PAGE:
Have any suggestions for the 3 Count? Let me know via Twitter @plagiarismtoday.
First off today, Jun Ji-hye at the Korea Times reports that Korean game developer PUBG, makers of the popular game PlayerUnknown’s Battlegrounds, have filed a lawsuit against U.S.-based Epic Games, makers of the also popular game Fortnite.
PUBG, and its parent Bluehole, have filed the lawsuit alleging that Fortnite copied not just the “Battle Royale” style of gameplay but also copied UI elements and in-game items. They are seeking an injunction that they hope will bar Epic Games from running their game in South Korea.
The lawsuit was filed in January but has just become public. Both games feature a Battle Royale mode where 100 players are dropped onto an island to find weapons and survive. PUBG was the first to introduce it in a video game, and they say they were inspired by the Japanese film Battle Royale.
Next up today, Ben Beaumont-Thomas at The Guardian reports that Spotify has agreed to pay out some $112 million to composers who were underpaid royalties now that a judge has approved the settlement after a year of waiting.
The lawsuit is actually a combination of two different class action cases. The first was filed by David Lowery, a musicians’ rights advocate best known for the band Camper Van Beethoven, and the second was from Melissa Ferrick a songwriter and music publisher. They had alleged that Spotify had underpaid songwriters and composers for the use of their music.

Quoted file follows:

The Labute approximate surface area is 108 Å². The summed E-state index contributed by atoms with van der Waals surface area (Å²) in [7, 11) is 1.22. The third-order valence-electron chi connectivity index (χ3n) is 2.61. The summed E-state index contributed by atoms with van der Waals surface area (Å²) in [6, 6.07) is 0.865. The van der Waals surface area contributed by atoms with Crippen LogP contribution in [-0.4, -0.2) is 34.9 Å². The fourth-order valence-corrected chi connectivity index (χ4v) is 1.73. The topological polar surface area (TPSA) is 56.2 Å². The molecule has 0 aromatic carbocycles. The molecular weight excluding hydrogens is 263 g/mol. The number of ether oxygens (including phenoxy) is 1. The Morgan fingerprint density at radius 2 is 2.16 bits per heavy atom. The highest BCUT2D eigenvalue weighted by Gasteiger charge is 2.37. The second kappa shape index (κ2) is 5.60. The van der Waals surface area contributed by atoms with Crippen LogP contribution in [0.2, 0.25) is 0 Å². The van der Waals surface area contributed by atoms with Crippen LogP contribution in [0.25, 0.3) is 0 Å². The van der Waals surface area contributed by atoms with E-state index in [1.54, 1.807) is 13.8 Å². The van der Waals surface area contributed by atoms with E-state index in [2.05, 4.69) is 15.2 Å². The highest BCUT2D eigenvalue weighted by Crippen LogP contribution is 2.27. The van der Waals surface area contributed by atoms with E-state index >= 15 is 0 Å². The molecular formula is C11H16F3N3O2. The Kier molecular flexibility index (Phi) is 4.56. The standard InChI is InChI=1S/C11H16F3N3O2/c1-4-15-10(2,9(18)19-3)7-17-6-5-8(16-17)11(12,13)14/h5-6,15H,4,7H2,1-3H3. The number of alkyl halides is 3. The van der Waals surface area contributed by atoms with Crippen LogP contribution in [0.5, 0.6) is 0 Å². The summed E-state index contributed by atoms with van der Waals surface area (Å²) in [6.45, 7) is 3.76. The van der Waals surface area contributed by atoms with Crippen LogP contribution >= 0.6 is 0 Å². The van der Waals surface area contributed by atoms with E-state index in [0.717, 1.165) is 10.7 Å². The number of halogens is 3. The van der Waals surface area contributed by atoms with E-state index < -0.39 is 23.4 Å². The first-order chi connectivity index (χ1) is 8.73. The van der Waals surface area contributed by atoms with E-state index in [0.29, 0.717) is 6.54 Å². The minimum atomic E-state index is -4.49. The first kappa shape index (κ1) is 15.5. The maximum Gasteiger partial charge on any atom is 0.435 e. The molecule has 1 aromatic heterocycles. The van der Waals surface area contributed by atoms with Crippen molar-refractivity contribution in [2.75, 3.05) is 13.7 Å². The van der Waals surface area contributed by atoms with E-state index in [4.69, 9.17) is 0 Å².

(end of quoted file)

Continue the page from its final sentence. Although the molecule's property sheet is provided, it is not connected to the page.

The settlement had been reached back in May 2017 but one publisher, Wixen, opposed it and even filed a separate lawsuit. According to Wixen, the settlement gave Spotify a free pass on willful infringement. However, now that the settlement has been approved, the case is placed to rest. Spotify will pay $43.5 million in cash upfront and the rest will be paid in ongoing royalties.
Finally today, Eriq Gardner at The Hollywood Reporter Esquire reports that ComicMix has defeated the trademark claims in the lawsuit over Oh, the Places You’ll Boldly Go, leaving only the copyright claims behind.
The lawsuit was filed by Dr. Seuss Enterprises, the company that controls the rights to Dr. Seuss’ work. They claimed the crowdfunded parody children’s book, which was a mashup of Dr. Seuss and Star Trek, was both a copyright and trademark infringement and sought both damages and an injunction against it.
However, the judge in the case has dismissed the trademark claims, finding that the use of the marks was a nominative fair use. The judge reached this conclusion largely due to a a separate lawsuit over the TV show Empire, which was sued by the record label of the same name. Fox, the makers of Empire, won that lawsuit on the grounds of the Rogers test, which looks at the artistic merit of the lawsuit. With the trademark claims dismissed, only the copyright claims remain.
That’s it for the three count today. We will be back tomorrow with three more copyright links. If you have a link that you want to suggest a link for the column or have any proposals to make it better. Feel free to leave a comment or send me an email. I hope to hear from you.